E-Books in Libraries Roundup: Student Preferences, Hidden Costs, and an Ebooks “Freakout” at Wake Forest
1. Library increases e-book holdings, students prefer tangible copies (via The Chimes)
The story comes from the Biola University (La Mirada, CA) student newspaper.
…students said that it was easier to learn from a physical book because they are able to interact more with the text as compared to e-books.
“It’s easier for me to learn with an actual book because like with even my book I can write in it and then writing helps me learn,” said Aubrie Christensen, senior biology major.
2. The Hidden Costs of E-books at University Libraries (via The Times of San Diego)
An 1300 word op-ed by Peter C. Herman, professor of English Literature at San Diego State University.
Lured by the initial low price and the promise of convenience, university libraries are now trapped, since they cannot risk losing access to all the major journals. As prices rise and budgets either stay the same or drop, a greater and greater percentage goes toward servicing the package journal subscription, less and less toward staffing, hours, and the like.
The same thing will happen with e-book packages. In the past, once the library purchased the book, that was the end of the transaction. The library didn’t have to keep sending the publisher money to keep the book in circulation. No matter what happened, no matter how great the budget cut, the book stayed in the library, because the library owned it.
Even worse, by replacing paper books with e-book packages, university libraries will have outsourced the collection of knowledge to multinational, private corporations whose primary goal is not advancing knowledge, but profits. E-book packages are another step in transforming libraries from centers of scholarship, teaching and research into cash cows for Proquest’s bottom line.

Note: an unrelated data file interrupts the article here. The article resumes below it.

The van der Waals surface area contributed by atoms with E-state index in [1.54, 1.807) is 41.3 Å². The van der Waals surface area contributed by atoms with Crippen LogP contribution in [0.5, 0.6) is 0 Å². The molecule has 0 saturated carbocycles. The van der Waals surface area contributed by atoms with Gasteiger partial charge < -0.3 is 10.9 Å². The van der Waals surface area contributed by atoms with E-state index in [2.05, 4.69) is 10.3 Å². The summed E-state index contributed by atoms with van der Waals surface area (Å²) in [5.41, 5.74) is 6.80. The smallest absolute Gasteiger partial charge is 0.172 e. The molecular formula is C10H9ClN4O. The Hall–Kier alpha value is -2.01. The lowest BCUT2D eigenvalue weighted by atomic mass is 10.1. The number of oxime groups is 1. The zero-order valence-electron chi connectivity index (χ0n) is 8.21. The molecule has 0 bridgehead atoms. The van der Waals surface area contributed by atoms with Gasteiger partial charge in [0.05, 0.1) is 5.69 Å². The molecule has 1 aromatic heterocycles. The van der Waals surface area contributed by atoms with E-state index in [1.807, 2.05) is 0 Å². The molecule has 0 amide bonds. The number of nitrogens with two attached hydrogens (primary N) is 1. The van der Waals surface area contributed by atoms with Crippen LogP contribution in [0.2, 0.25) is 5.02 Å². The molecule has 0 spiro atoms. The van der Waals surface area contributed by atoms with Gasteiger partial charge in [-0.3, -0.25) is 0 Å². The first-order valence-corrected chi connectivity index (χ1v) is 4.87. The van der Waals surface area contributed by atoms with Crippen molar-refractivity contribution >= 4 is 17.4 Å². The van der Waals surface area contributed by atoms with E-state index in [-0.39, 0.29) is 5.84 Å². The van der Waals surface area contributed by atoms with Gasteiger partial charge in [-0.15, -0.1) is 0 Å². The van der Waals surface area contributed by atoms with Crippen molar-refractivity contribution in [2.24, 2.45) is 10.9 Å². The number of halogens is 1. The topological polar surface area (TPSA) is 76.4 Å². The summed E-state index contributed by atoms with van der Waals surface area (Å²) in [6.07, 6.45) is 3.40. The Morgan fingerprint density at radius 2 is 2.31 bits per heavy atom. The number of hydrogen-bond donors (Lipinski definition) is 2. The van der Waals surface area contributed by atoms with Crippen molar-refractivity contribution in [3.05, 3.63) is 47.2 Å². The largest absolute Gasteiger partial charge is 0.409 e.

3. Special Event: Ebooks Freakout at Wake Forest University (April 24, 2015)
Ebooks + Libraries = Freakout: “2 half-days of peace, love, and (not) freaking out about born-digital ebooks”
This event will bring together representatives from libraries engaged in (or considering) initiatives to define and address major questions and challenges related to ebook collections; to identify and document collaborative opportunities; and to strengthen and promote best practices, ebooks-wise. All librarians, vendors, publishers, and just common folk interested in the confluence of ebooks and libraries are encouraged to submit proposals and/or attend the Freakout.
Additional details here.
Including a call for proposals, tentative agenda and registration form.
This event is being facilitated by William Kane and Co-Hosted by the Z. Smith Reynolds Library at Wake Forest U.
See Also: Digital Publishing at Wake Website
About Gary Price
Gary Price (firstname.lastname@example.org) is a librarian, writer, consultant, and frequent conference speaker based in the Washington D.C. metro area. He earned his MLIS degree from Wayne State University in Detroit. Price has won several awards including the SLA Innovations in Technology Award and Alumnus of the Year from the Wayne St. University Library and Information Science Program. From 2006-2009 he was Director of Online Information Services at Ask.com. Gary is also the co-founder of infoDJ an innovation research consultancy supporting corporate product and business model teams with just-in-time fact and insight finding.